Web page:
acetylcholinesterase inhibitor

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acetylcholinesterase inhibitor

An agent that interferes with acetylcholinesterase, thereby inhibiting the breakdown of the neurotransmitter acetylcholine.
Examples of AChEIs
Venoms, poisons, nerve agents, organophosphate pesticides, tetrahydrocannibol (THC), carbamates (including physostigmine, neostigmine, pyridostigmine).

Medical uses of AChEIs
Antidote for organophosphate poisoning, Myasthenia gravis, glaucoma, Lewy body dementia, Alzheimer’s disease.


An agent that blocks a cellular receptor, stops a chemical reaction, prevents an enzyme from working, or suppresses a muscle or nerve.

ACE inhibitor

Any of a class of drugs that block the effects of angiotensin-converting enzyme, preventing the formation of angiotensin II and therefore preventing a rise in blood pressure. Drugs from this class are used to treat hypertension, heart failure, myocardial infarction, and, in diabetics, to prevent and treat chronic kidney disease.

acetylcholinesterase inhibitor

Cholinesterase inhibitor.

alpha–2 plasmin inhibitor

Alpha–2 antiplasmin.

alpha-glucosidase inhibitor

An oral drug that lowers blood sugars by preventing carbohydrate absorption from the gastrointestinal tract.

5-alpha reductase inhibitor

A medication to treat benign prostatic hyperplasia. It blocks the conversion of testosterone to dihydrotestosterone.

angiotensin-converting enzyme inhibitor

Abbreviation: ACE inhibitor.
Any of the therapeutic agents that inhibit conversion of angiotensin I to angiotensin II. ACE inhibitors are used to treat hypertension and heart failure and to protect kidney function in patients with diabetes mellitus.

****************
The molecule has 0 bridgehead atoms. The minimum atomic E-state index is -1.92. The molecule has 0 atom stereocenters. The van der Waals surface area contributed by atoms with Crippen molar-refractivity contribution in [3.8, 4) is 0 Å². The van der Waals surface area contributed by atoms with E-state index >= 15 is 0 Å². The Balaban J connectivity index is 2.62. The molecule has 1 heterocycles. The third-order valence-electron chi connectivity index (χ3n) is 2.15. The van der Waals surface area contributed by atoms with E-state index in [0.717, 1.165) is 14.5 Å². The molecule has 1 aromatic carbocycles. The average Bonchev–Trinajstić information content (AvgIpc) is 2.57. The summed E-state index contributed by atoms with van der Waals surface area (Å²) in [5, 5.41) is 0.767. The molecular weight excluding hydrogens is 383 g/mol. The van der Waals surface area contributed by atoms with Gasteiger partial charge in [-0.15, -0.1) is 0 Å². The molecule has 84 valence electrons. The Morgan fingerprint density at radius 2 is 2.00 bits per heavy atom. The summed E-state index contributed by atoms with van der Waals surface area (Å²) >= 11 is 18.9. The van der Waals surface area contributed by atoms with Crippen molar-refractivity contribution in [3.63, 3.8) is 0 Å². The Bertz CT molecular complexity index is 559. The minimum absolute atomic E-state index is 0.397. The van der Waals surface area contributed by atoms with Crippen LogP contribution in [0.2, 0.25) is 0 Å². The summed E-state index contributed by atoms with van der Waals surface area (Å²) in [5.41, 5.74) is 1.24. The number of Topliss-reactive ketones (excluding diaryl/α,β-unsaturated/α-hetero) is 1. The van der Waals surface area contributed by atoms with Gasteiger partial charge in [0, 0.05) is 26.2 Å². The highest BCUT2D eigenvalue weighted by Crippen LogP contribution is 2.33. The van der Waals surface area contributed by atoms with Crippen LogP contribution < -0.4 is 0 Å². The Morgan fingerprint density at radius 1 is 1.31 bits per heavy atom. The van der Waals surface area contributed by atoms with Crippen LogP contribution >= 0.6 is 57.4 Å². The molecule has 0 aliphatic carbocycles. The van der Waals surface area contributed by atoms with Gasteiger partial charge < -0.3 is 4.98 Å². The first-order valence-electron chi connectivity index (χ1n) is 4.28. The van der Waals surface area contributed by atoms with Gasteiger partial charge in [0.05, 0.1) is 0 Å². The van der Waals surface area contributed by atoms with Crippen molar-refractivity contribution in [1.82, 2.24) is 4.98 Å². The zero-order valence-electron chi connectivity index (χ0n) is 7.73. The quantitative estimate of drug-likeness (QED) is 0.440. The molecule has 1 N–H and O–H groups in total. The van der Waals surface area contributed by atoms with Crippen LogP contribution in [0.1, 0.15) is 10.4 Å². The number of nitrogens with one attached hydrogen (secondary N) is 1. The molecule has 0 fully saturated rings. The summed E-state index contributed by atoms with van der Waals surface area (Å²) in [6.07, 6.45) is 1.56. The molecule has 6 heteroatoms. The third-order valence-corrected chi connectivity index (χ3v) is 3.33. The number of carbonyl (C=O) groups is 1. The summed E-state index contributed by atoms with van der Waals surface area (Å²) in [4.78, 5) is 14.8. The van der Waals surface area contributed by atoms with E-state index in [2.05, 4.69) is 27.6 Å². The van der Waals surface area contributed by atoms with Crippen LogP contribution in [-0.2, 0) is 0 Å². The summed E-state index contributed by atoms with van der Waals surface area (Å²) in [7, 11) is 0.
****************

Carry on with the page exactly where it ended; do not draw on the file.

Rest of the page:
aromatase inhibitor

Any of a class of drugs that block the synthesis of estrogen in the body. A number of these agents have been developed to treat breast cancer, which is often a hormone-responsive malignancy.

attachment inhibitor

Entry inhibitor.

bone resorption inhibitor

A class of drugs that prevent or retard osteoporosis. Examples include the bisphosphonates.

cholesteryl ester transfer protein inhibitor

Any drug that inhibits the transfer of cholesteryl esters from high-density lipoproteins (HDLs) to other lipoproteins. Drugs from this class increase HDL levels, potentially improving the lipid profiles of patients and decreasing their risk of atherosclerosis.

cholinesterase inhibitor

Abbreviation: ChEI
Any of a class of drugs that prevent the degradation of the neurotransmitter acetylcholine, which is involved in memory and learning. Drugs from this class are used to treat Alzheimer’s dementia.
Synonym: acetylcholinesterase inhibitor

competitive inhibitor

1. A chemical that binds to or blocks another reagent from participating in a reaction.
2. A medication, hormone, or other intercellular messenger that binds and blocks the cellular receptor or target enzyme of another agent. Drugs that act by competitive inhibition may treat or prevent disease by inactivating pathogenic enzymes or by blocking the effects of hormones or precursor molecules. For example, protease inhibitors interfere with production of human immunodeficiency virus (HIV) by binding and inactivating the protease enzyme; selective estrogen-receptor modulators limit the impact of estrogen by replacing this hormone on cells sensitive to its effects.

cyclooxygenase inhibitor